Murray’s Loss at Wimbledon Continues Tennis’ Greatest Drought

July 9, 2012 – 1:01 am by Hickey

Andy Murray was poised to become Great Britain’s first men’s Wimbledon champion since 1936 on Sunday after taking the first set from Roger Federer, but R-Fed bounced back (it’s a tennis joke, get it?) to show why he’s the best of his and maybe any era in a 4-6, 7-5, 6-3, 6-4 win for his 17th major title.

Murray put up a fine fight as the first British men’s Wimbledon finalist since Bunny Austin in 1938 — so long ago that a man could be named Bunny and taken seriously — but that wasn’t enough against the supernatural powers of Federer.

Thus, Britons will have to wait another year for Murray to break through and become their first champ since Fred Perry in 1936.

But they are far from the only fanbase which has waited a long time to see a champion.

Here’s a look at some other major droughts after the jump:


Chicago Cubs: Sigh. The Cubs are the poster children for championship droughts, having gone since 1908 without a World Series and 1945 without getting there. They were the premier franchise in the National League around the same time that Brits were dominating at Wimbledon, winning pennants in 1929, ’32, ’35 and ’38 but losing the Series each time.

Washington: The Senators had two separate incarnations that both earned the catchphrase “First in War, First in Peace, Last in the American League.” The Nationals are poised to make the playoffs for the first time in their relatively short history, and will be attempting to become the first World Series participant from DC since 1933 and the first champion since 1924.


Sacramento Kings: The most well-traveled franchise in sports is also the longest to go without a crown in the NBA.

The Rochester Royals, a charter member of the NBA, were league champions in 1951. Then they moved to Cincinnati. And then Kansas City, with multiple games in Omaha thrown in for good measure. And then Sacramento.

None of those moves have equaled success for the franchise, which is again seeing its future in flux as its current owners have made their desire to leave Sacramento no secret.

Perhaps Rochester is the place to return to.


Detroit Lions: The Lions have not won an NFL championship since 1957, and are only one of four NFL teams to never make the Super Bowl along with the Browns, Texans and Jaguars.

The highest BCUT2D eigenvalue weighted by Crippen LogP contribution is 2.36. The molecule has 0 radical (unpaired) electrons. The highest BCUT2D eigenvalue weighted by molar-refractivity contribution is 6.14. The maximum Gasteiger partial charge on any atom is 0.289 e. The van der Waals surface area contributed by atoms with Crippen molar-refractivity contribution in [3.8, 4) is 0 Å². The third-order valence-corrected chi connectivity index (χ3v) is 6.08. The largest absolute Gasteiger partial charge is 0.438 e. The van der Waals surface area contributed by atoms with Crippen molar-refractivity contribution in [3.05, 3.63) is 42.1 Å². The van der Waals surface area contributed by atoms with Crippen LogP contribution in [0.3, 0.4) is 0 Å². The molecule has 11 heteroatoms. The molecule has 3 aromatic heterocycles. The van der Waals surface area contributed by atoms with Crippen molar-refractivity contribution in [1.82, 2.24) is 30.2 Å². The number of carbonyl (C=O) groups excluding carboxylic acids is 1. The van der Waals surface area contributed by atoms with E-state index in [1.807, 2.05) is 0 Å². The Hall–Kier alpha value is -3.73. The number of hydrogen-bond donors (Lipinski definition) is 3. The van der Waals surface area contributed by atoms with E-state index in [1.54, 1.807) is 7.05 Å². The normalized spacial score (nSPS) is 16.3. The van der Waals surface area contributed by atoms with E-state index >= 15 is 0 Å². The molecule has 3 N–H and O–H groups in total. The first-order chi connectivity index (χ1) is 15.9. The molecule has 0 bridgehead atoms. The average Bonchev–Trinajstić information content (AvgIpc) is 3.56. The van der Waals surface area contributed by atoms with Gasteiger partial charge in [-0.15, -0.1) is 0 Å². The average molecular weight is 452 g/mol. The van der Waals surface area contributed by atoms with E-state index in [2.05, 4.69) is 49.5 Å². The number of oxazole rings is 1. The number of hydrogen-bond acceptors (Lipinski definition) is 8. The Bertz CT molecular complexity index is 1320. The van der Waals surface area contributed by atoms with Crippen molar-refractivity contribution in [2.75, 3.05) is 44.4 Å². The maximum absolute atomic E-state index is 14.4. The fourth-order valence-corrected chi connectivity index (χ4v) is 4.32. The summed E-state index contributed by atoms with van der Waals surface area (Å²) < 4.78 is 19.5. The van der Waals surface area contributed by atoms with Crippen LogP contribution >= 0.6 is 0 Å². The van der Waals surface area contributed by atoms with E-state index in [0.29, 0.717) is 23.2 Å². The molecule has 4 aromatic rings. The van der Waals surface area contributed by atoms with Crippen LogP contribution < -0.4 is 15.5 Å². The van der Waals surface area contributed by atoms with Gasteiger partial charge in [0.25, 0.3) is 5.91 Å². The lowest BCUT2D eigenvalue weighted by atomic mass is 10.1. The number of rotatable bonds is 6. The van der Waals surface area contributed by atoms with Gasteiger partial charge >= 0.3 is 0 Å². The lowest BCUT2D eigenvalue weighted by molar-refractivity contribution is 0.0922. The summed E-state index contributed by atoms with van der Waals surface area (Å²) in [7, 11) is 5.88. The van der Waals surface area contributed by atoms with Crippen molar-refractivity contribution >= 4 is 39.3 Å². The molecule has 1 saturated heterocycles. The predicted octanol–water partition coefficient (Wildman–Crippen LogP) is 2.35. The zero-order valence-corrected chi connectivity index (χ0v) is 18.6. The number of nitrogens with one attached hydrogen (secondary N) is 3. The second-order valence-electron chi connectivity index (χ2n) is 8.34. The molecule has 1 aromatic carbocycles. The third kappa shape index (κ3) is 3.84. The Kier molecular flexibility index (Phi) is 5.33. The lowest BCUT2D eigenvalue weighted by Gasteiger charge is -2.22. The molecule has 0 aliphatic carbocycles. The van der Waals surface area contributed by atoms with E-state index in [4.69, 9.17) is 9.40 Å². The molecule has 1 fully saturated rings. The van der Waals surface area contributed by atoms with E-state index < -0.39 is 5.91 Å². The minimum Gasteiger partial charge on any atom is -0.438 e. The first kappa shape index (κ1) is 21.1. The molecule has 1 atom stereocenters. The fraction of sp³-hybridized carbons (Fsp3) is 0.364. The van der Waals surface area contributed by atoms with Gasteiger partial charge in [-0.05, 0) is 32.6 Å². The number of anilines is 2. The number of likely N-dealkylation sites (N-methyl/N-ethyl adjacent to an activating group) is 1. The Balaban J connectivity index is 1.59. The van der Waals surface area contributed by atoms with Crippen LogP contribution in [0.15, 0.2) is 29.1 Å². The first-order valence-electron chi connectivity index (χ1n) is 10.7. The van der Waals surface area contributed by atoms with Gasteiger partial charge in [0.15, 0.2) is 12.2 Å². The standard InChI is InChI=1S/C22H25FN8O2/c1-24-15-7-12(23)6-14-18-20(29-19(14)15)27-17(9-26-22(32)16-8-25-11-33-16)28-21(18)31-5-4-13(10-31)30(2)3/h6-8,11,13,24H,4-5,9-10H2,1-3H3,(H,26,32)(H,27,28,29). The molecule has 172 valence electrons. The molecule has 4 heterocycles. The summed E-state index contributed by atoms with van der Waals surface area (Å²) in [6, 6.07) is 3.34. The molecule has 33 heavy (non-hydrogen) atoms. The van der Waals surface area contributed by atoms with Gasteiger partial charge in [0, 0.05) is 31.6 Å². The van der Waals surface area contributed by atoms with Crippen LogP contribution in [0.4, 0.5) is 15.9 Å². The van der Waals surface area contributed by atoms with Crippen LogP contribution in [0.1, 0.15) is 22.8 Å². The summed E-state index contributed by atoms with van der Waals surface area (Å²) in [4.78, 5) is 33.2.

The Browns last won the NFL title in 1964. The beleagured Buffalo Bills have also won a title more recently with back-to-back AFL crowns in ’64 and ’65. So too have the sorry San Diego Chargers, the AFL champs of 1963.


Northwestern: The Wildcats have managed to miss the NCAA Tournament every single year since its inception in 1939.

Perhaps the most galling part of this drought is the fact the first Final Four was played in their home gym.


New Mexico State: The Aggies’ bowl drought makes Indiana football look downright competent.

New Mexico State has not reached a bowl game since 1960, a fact that seems inconceivable in an era where all you have to do to make a bowl game is finish .500. It doesn’t promise to get easier in coming years with New Mexico State and Idaho poised to be the only remaining members of the Western Athletic Conference. My guess is both schools will have to become football Independents, which means a tougher schedule with no automatic bowl tie-ins.


Switzerland: The Swiss may have the Wimbledon champ, but don’t look for them to win any wars any time soon. The Swiss have not been directly involved in any armed conflict since their own civil war in 1847, which led to a whopping 86 deaths.

With nothing else to do in the years since, their army has perfected the art of making knives that can’t actually kill anyone.

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